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unknown territory Posts

Western Wall

When you are sitting on a bed, propping your tablet on your knee, and hoping beyond hope that your Bluetooth keyboard won’t suddenly stop working, it is hard to think of deep-felt meaningful experiences. But as it is, this is where I am and what I have to work with.

I wish I could write about visiting the Western Wall while I was there, however, I feel as if I would receive many glares for working on a computer. I would do so if I did not fear someone may berate me because I love to sit and watch the world go by while I write, it makes the process so much smoother.

This was my second time at the Western Wall. I think I may have written briefly of my last experience there but for those who haven’t read it or I haven’t told you the tale I will briefly recap. It was right before Passover during spring 2014 when I found myself in front of this wall. I had heard of the Wailing Wall before but I had never really given it a thought; to me it was just some wall. As I approached this first time I had the sense that, to all these people visiting this ancient bit of wall hidden amongst the curves of this old and crooked part of the city,  it held a profound sense of both sadness and exultation. Unprepared for this type of energy I felt too dazed to really take in the full effect of what was going on here. It wasn’t until the urging of a friend that I wrote a letter and steeled myself to walk to the wall. Not a moment after I found a safe corner to tuck the piece of paper into and I laid my hand on these rocks that so many hands had worn smooth, an elderly lady in a wheelchair, thinning hair covered by a kerchief, elbowed me hard in the ribs as she wailed something unintelligible and moved herself into the spot I had previously occupied.

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what am I doing here?

This journey felt as if it would never come until I was in the airport hugging my parents goodbye. Even then it felt like I was standing in the line for security, dumping my water, taking out my tablet, etc…just for the heck of it and when that was done I was going to head out and eat dinner at an overpriced airport restaurant with my family. Even through security it still didn’t feel quite like I was going anywhere. I am supposed to be headed off to the valley (Pioneer Valley) to go to school soon, right? To top this off I ran into an old schoolmate from my days at Pine Hill; this was not yet the real world, as much as it tried and pretended to be. I talked and schmoozed with those around me until I made it onto my flight.

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as the season rolls along

As the warm season comes to a close I think of the desert and its variable weather. True, in the late spring/summer months it is very hot, dry and stiff. But at the start of the program the day might be hot but the nights were cool and refreshing. A day in March at the Arava Institute I would wear comfortable shorts in the daytime and switch to long pants and a sweater for the evening. By the end though, the weather had settled to be hot or hotter. It was quite a transition, though I never thought it would be as dramatic as the weather shift in New England. In the northeast, when the warmth of summer has left, it has really left and it is cold, to the bone, everyday. I find the shift quite comparable to that in the desert, just in the opposite direction, obviously.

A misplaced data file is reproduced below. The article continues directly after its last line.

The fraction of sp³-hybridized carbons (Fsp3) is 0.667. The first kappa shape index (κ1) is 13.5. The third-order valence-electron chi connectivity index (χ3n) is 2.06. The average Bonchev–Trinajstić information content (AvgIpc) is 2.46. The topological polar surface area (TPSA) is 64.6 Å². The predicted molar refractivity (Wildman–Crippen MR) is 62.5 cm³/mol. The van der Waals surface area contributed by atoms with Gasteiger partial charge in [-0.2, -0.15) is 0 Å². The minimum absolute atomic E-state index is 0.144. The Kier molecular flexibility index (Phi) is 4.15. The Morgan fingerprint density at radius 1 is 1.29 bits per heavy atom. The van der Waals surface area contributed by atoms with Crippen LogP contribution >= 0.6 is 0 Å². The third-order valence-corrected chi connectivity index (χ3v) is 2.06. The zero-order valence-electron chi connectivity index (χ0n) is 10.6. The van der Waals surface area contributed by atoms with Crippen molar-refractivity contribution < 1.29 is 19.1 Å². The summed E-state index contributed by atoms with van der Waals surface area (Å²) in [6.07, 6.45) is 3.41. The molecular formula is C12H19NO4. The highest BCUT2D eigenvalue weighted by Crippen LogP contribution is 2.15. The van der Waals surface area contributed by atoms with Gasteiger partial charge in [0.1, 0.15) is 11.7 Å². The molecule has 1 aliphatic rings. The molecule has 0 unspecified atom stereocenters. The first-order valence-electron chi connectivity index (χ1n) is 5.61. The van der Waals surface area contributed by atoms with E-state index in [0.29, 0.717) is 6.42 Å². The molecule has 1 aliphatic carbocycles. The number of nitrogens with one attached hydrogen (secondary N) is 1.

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there is something about shoes

A quick story about shoes and mud (that are unrelated)

The other morning a group of us woke up to take a hike. It was a nice morning, a little overcast with a breeze. There were clouds, small patches that drifted somewhat lethargically across a beautiful blue sky. It is almost intuitive to figure out direction here and the shape of the Arava Valley makes it even easier. The valley runs north to south and Jordan is to the west, Egypt to the east.

A note on myself: I won’t wear shoes unless I really have too.

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birds and new beginnings

I left off shortly after my arrival in a country in which I knew nothing of the language or even the alphabet; if I got lost here it would be very hard to get back! Not true, as I soon found out in the streets of Ra’anana and from my cousins that most of the people in this area can speak English and even odder in some sense, French. When I first set out on this journey I was under no impression that I would get to practice the only language other then English that I am semi-proficient in. Ra’anana in particular is home to many people from all over, so there was quite a plethora of languages.

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from winter to spring in less than 24 hours

As a new person the blogging world anyone who, by chance, reads these posts will have to bear with me as I work to understand this new form of communication. When I started planning for this trip initially I had promised myself that I would not use a blog, but upon my arrival first in Tel Aviv and then to Ra’nanana I have realized that this may be the best way to let everyone know what is going on without having to individually retell my story (perhaps this is a little selfish? If there is anything you want to know please let me know! whether on this public forum or in private, also any questions that make good prompts would be much appreciated).

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